We have a strong economy and high levels of employment, but this covers up a highly damaging development where women are increasingly found in insecure, lower-paid employment which denies them essential opportunities. Equally, figures on pay and promotions continue to show an undervaluing of the contribution of women.
As we mark the 100th anniversary of women’s suffrage and the part it played in our fight for independence, we should remember once again that equal rights and equal opportunity are not marginal to real Irish republicanism – they are at the core of our founding document.
And so too is the principle of working to build peace between traditions on this island and internationally.
When Seán Lemass went to Belfast to meet the then Prime Minister of Northern Ireland he began a process of trying to reduce suspicions and create confidence so that governments and people North and South could focus on development and cooperation rather than conflict.
This process reached a dramatic high-point twenty years ago this month with the signing of the Good Friday Agreement. The Agreement built on the tireless work for peace of many people over the years, but there is no doubt that it would have been impossible without Bertie Ahern’s leadership as Taoiseach.
The scale of the problems which he and others overcame in that negotiation and in those which followed dwarf any that exist today – yet what we are seeing is a very real threat to the first agreed settlement in the history of this island.
The situation is that two parties which have achieved a relative dominance of their communities have failed to establish a government and to allow the democratic voice of the people to be heard.
They bear the primary responsibility for a record of dysfunction and inaction which put party interests ahead of the public interest. However the simple fact is that the governments also bear serious responsibility.
They allowed formal, photo-driven relations to replace the serious, detailed and ongoing enagement which had existed under previous governments.
They may talk to each other a lot, but they seem unwilling to show urgency or serious leadership. A vacuum has been created which is grave and is causing real damage.
There is no local voice involved as critical services are planned. No voice to address endemic poverty in marginalised communities. No voice to stand against cuts to school funding or mounting problems in hospitals.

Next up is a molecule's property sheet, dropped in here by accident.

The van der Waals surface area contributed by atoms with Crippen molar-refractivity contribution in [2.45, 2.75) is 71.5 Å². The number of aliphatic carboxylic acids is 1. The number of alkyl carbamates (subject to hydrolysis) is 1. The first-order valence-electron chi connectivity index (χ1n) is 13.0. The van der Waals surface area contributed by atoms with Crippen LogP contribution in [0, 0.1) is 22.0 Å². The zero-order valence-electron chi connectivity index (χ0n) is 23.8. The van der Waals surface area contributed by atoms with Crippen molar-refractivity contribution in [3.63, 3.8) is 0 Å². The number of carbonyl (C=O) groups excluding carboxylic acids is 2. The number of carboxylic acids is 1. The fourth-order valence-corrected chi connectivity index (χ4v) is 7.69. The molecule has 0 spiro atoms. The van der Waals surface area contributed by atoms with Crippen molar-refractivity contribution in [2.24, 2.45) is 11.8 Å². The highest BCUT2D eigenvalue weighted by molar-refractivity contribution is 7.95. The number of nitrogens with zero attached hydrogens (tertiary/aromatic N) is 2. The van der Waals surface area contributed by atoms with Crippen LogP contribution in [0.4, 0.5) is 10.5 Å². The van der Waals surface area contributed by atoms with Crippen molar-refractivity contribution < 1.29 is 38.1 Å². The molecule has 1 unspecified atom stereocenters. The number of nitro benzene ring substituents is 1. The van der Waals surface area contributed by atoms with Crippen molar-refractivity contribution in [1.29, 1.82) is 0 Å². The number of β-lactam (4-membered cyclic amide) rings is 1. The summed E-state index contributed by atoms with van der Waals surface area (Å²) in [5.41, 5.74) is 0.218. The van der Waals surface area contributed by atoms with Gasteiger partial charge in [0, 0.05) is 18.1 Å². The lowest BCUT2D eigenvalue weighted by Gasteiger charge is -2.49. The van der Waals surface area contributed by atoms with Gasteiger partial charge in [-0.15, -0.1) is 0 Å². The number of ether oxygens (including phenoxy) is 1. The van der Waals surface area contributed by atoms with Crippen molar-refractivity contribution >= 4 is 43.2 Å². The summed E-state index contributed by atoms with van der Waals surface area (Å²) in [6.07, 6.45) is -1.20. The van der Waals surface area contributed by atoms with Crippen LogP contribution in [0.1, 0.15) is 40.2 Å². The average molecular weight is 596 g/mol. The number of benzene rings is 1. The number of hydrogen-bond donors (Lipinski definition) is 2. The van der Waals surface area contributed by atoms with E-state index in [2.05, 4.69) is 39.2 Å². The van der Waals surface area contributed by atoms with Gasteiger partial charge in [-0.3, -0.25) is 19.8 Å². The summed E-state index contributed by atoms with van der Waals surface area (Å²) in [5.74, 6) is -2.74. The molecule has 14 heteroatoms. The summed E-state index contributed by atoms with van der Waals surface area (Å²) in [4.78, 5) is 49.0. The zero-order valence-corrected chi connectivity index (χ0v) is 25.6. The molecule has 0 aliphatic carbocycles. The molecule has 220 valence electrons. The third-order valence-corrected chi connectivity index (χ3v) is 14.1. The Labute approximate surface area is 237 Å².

Most of all there is no place for Northern Ireland at the table when its future is being decided in Brexit negotiations.
This week saw another major problem emerge in these negotiations. Instead of being dealt with as a separate and priority strand, Ireland was attached to negotiations on the overall EU/UK relationship.
Reports show a complete lack of progress and a rising belief that there is no breakthrough likely in the coming months.
In fact, the situation today is that less than a year before the UK leaves the European Union there is no proposal on the table from anyone which can deliver both Brexit and a soft border in Ireland.
A rising concern is that Ireland is now being pushed later and later in the negotiations – leaving a real risk that we will face enormous pressure to accept whatever is proposed so that the financial settlement with the UK will not be lost.
Fianna Fáil’s core position today remains as it has been from the very begining:
- Firstly, the economic, social and cultural case for our membership of the EU is overwhelming – we will not follow the UK and we must support a stronger and reformed EU.
- Secondly, the only way to address the disruption to North/South relations post-Brexit is for Northern Ireland to have a form of special economic zone status which does not affect its constitutional setlement but actually provides a means of addressing the underdevelopment of Northern Ireland.
We have been consistent in raising our concerns from well before the referendum was held and we have been active and constructive at every point.
Unfortunately there is a growing intolerance within elements of government to the idea that anyone has the right to challenge them or to question their strategy.
Given how often they have over-spun and under-delivered in nearly every policy area – and their obviously poor working relationships with key players – we will continue to speak up.